Ability makes no difference, the aim is to get better after all, but the desire to swim or take classes is lower than the desire to do yoga, so I guess I can cross those off the list!  I don’t dislike the gym but the high cost is really limiting for me at the moment, so I guess I’ll cross that off too. And I can’t run regularly at the moment either, as it really exacerbates the tendonitis, so with a great big pouty bottom lip and a sinking heart I cross that off too. And I’m left with cycling, walking, hiking and yoga. But can I afford a regular yoga class? Just about, which is great! (I’m desperately trying to focus on what I can do here and not what I can’t, haha!). And how much does the tendonitis affect walking? Well, not as much as it does running and I’m sure I can do some regular walking; at the moment I know I can do about 8 miles before my ankle starts to really ache and if I stop there I don’t have much stiffness the morning after. Maybe I can try and push it a bit further, gradually, and see how it goes.

So far then I’ve narrowed down my goal to improving my base level of fitness with cycling, yoga and walking. But what the hell do I mean by ‘base level’. I guess for me it means that if an opportunity came up to train for something specific, like a race (assuming I was injury free), I know I could follow a training plan and be ready in 8 – 12 weeks, depending on what it might be. Perhaps your goal is to lose or gain a specific amount of weight, or distance you can run, or weight that you can lift.

Measurable

It’s essential that you can measure how far along you are to achieving your goal. Maybe you’ve lost a few pounds so you know you’re on the right track, or maybe you can now run half a mile further than when you started.  For my goal I want to see my resting pulse rate become lower because I think that’s a good measure of general fitness.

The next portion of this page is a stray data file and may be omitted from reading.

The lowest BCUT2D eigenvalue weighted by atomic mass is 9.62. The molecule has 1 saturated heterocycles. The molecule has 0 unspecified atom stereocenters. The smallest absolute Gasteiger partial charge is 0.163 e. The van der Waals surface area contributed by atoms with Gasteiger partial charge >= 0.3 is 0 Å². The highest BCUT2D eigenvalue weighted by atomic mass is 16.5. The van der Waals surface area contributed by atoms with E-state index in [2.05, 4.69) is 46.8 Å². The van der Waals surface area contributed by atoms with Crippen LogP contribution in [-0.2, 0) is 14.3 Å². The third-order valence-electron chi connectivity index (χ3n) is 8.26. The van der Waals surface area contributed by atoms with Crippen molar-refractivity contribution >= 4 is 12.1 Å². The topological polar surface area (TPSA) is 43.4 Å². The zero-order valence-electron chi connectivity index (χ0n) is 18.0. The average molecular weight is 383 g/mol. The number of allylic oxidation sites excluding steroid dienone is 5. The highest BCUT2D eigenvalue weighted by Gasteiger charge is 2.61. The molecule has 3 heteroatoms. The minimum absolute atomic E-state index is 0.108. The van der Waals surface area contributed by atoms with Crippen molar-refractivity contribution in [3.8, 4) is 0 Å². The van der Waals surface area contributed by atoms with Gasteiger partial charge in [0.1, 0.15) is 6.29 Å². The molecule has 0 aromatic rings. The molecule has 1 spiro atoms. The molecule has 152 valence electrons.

Attainable

Oh dear this is a difficult one for me! This is going to be ‘make or break’. This is going to determine whether I feel like Superman or a failure!  How realistic is it to think that I can drop 10 heart beats per minute within a week?! As much as I’d like to say “very realistic”, I’m pretty sure that something in the back of my mind is telling me “noooooo”!!!!  Two weeks? No! Ummm, well what is realistic then?  I’m not sure!  I guess I can give myself a four week trial and see what I can do without killing myself with over exercise, and use that as a guide. Seem sensible? (That’s a serious question, if you have any opinions I’d love to hear them because I feel like I’m groping in the dark here!). I also have to take into account this illness/motivation thing. It is completely unrealistic to expect massive improvements over a short period of time (I’m saying this firmly so that it might actually sink in!): I might get so ill I can’t get out of bed for days again. But, if I keep my ambitions realistic over a longer period of time, then yes I think it’s attainable!

Relevant

Without a doubt it is relevant to want to improve my physical fitness. I know with certainty that it helps maintain my mental well-being, which at this stage is why I want to do it. Later on, hopefully my ankle injury will improve and being fitter will help me train for whatever goal I give myself  then.

Time-based